Scene it? (ScreenLife, 2002) is, in the US at least, everywhere. Shortly after it was brought on the market, it was snatched up by Mattel and has been mass distributed ever since. The market has responded very favorably: I counted 36 different editions currently available.
The funny thing is, my little sister had this idea about 10 years ago, and I told her it would be a nightmare to deal with all the copyright issues but that otherwise it would be a great game. Well, apparently ScreenLife found it worthwhile to deal with the copyright issues, and they have found incredible success.
Scene it? is a dvd-platform trivia game. In other words, it is a basic trivia game, but instead of relying simply on trivia questions read from cards, it comes with a dvd that shows video clips. That’s what’s different – and that is all that’s different. But that makes all the difference. Speaking as a long-standing trivia lover (My love for Trivial Pursuit got me into games BIG TIME when I was young), I am very impressed with the Scene it? family of games – and the family is getting bigger all the time.
The basic play of Scene it? is pretty straight forward – on your turn you roll, and you either get an individual or all-play trivia question to answer. One die indicates how far you move, and the other indicates what category of question you must answer: Trivia Card or DVD Challenge. The trivia cards simply ask a trivia question consistent with the game’s theme, but the DVD Challenge directs you to the tv screen. Players launch the next question and the dvd shows one of several types of questions based on a video clip. In Music Scene it? – for example – there might be an actual music video clip, followed by a question like “Who replaced the drummer shortly after this video was released?” Some questions are based on album covers, some are music-themed word puzzles (anagrams, fill-in-the-blanks, etc), and some are identifying a tune set to “elevator” style. There are several more types as well.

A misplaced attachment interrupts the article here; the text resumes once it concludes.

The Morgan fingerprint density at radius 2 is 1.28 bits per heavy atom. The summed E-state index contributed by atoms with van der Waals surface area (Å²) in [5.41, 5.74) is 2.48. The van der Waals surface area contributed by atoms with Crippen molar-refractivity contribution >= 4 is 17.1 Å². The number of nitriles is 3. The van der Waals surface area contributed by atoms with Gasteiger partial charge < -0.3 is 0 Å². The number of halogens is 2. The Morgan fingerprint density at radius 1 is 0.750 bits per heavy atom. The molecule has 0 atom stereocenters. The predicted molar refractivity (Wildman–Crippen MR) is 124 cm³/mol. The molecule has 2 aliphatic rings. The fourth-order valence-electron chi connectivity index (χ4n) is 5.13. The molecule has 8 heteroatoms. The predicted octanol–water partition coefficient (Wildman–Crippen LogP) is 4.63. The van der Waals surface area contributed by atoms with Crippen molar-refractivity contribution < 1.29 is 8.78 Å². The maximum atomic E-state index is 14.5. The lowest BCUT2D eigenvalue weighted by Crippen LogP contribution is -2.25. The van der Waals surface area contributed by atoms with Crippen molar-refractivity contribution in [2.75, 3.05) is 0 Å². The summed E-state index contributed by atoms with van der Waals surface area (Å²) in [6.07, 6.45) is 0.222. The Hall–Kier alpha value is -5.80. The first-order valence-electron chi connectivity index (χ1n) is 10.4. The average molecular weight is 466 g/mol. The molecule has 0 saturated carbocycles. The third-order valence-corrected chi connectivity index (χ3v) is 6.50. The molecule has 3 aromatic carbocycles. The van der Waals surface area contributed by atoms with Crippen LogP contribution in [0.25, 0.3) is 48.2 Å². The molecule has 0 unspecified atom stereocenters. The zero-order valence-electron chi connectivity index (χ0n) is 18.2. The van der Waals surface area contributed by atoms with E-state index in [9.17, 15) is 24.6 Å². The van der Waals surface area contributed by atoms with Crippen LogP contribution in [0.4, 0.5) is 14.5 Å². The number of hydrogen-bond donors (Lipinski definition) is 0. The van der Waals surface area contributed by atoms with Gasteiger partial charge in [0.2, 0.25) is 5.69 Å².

One feature that really makes the game more appealing is its flexibility. Trivial Pursuit gives you one way to play, but Scene it? gives you three. The board (referred to as a “flex-time” board) opens up to reveal a long racetrack, but it also folds in on itself and becomes a racetrack half the size – for much shorter games. There is also a “Party Time” option, that allows you to constantly cycle through the dvd questions. This is a great feature, because it allows a large group of people to participate at once and allows people to come and go as they wish – not to mention the intensity of people trying to beat each other to the punch by answering quickly and loudly.
I’m no fan of mass-market products, but I will give credit where it’s due – and the makers of Scene it? have done a good job of using an underused medium in a way that is easy to use, and makes sense. I recommend Scene it? to families or groups of people who have an interest in any of the versions that are currently available. I have Music Scene it?, tv Scene it?, and Harry Potter Scene it? – and each of them have proven popular with friends. It’s a nice ice breaker game, and increases the energy in the room, and that is a great way to kick off a fun games night!